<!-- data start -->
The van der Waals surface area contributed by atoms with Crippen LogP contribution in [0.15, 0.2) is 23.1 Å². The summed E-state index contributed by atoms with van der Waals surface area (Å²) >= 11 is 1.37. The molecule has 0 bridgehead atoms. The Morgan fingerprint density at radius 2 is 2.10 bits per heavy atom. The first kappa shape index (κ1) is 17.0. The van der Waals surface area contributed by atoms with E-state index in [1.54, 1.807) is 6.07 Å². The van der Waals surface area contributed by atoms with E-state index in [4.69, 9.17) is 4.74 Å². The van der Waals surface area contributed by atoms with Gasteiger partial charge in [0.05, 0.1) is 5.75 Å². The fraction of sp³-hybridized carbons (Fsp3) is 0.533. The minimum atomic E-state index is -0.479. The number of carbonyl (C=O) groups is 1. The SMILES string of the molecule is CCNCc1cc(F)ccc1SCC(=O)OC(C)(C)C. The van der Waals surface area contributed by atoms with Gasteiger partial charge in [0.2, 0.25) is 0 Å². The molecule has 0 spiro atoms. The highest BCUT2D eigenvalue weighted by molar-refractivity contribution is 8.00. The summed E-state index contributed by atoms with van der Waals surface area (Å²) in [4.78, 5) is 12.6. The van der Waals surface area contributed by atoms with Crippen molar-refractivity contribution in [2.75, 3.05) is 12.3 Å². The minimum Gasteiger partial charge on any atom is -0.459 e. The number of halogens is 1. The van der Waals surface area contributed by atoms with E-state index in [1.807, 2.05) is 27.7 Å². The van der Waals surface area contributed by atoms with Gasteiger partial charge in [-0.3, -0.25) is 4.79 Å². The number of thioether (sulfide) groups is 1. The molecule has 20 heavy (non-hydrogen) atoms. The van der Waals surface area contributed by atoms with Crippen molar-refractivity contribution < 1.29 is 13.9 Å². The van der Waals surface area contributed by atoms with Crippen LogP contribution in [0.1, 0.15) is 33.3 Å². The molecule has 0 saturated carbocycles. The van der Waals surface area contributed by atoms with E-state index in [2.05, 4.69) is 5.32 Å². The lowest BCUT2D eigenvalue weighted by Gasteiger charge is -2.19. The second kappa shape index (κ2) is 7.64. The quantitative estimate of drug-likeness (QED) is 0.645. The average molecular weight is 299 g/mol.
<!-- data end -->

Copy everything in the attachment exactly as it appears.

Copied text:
The van der Waals surface area contributed by atoms with Crippen LogP contribution in [0.15, 0.2) is 23.1 Å². The summed E-state index contributed by atoms with van der Waals surface area (Å²) >= 11 is 1.37. The molecule has 0 bridgehead atoms. The Morgan fingerprint density at radius 2 is 2.10 bits per heavy atom. The first kappa shape index (κ1) is 17.0. The van der Waals surface area contributed by atoms with E-state index in [1.54, 1.807) is 6.07 Å². The van der Waals surface area contributed by atoms with E-state index in [4.69, 9.17) is 4.74 Å². The van der Waals surface area contributed by atoms with Gasteiger partial charge in [0.05, 0.1) is 5.75 Å². The fraction of sp³-hybridized carbons (Fsp3) is 0.533. The minimum atomic E-state index is -0.479. The number of carbonyl (C=O) groups is 1. The SMILES string of the molecule is CCNCc1cc(F)ccc1SCC(=O)OC(C)(C)C. The van der Waals surface area contributed by atoms with Gasteiger partial charge in [0.2, 0.25) is 0 Å². The molecule has 0 spiro atoms. The highest BCUT2D eigenvalue weighted by molar-refractivity contribution is 8.00. The summed E-state index contributed by atoms with van der Waals surface area (Å²) in [4.78, 5) is 12.6. The van der Waals surface area contributed by atoms with Crippen molar-refractivity contribution in [2.75, 3.05) is 12.3 Å². The minimum Gasteiger partial charge on any atom is -0.459 e. The number of halogens is 1. The van der Waals surface area contributed by atoms with E-state index in [1.807, 2.05) is 27.7 Å². The van der Waals surface area contributed by atoms with Gasteiger partial charge in [-0.3, -0.25) is 4.79 Å². The number of thioether (sulfide) groups is 1. The molecule has 20 heavy (non-hydrogen) atoms. The van der Waals surface area contributed by atoms with Crippen molar-refractivity contribution < 1.29 is 13.9 Å². The van der Waals surface area contributed by atoms with Crippen LogP contribution in [0.1, 0.15) is 33.3 Å². The molecule has 0 saturated carbocycles. The van der Waals surface area contributed by atoms with E-state index in [2.05, 4.69) is 5.32 Å². The lowest BCUT2D eigenvalue weighted by Gasteiger charge is -2.19. The second kappa shape index (κ2) is 7.64. The quantitative estimate of drug-likeness (QED) is 0.645. The average molecular weight is 299 g/mol.